Second, it’s important to stop the bleeding before the surgery.
Usually people will start therapy because they’re in pain. Therapy isn’t easy to do, and pain is a great motivator. But when we’re in pain, all we can focus on is the pain, and how to get it to stop. So this type of work in therapy, aka stopping the bleeding, is critical before someone opens you up to more pain, including anything from your past. When I train therapists, I teach them an analogy to help illustrate this point. If you imagine hedges growing up in a yard that are untended, they eventually become wild and unruly. There are a few methods you have to deal with these hedges. First, the quickest and most effective way is to trim them. A chainsaw, clippers or a big pair of scissors, this trimming method is the best bet. And this, to me, is when a therapist is helping you deal with the immediate presenting symptoms. It might mean using cognitive strategies or behavioral interventions to help you to feel better as quickly as possible. These strategies I use tend to help client’s mood improve, they begin sleeping better, they feel more motivated and are enjoying life much more than they were previously.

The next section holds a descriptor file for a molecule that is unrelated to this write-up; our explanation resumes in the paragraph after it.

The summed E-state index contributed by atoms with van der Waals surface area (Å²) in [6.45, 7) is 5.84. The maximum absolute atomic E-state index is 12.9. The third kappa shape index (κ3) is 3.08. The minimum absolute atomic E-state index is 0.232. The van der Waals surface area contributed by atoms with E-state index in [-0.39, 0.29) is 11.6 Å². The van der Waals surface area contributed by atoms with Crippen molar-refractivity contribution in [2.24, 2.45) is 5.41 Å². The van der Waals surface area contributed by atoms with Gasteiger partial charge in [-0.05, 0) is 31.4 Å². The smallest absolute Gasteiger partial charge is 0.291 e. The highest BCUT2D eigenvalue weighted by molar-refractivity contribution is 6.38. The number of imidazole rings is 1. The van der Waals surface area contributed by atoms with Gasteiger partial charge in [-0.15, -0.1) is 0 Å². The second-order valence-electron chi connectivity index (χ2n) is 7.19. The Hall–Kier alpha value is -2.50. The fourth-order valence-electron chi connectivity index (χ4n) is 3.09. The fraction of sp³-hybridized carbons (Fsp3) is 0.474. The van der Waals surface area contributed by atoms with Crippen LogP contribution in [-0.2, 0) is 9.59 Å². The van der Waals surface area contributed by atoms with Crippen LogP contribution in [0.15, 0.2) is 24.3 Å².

At this point, most of my clients are tempted to stop therapy. They are feeling better, and that was the goal, right?
Yes and no. The first goal was to feel better, but the second goal is to stay better. If this is only a temporary band-aid and the pain returns, was therapy really successful? In my opinion, not really.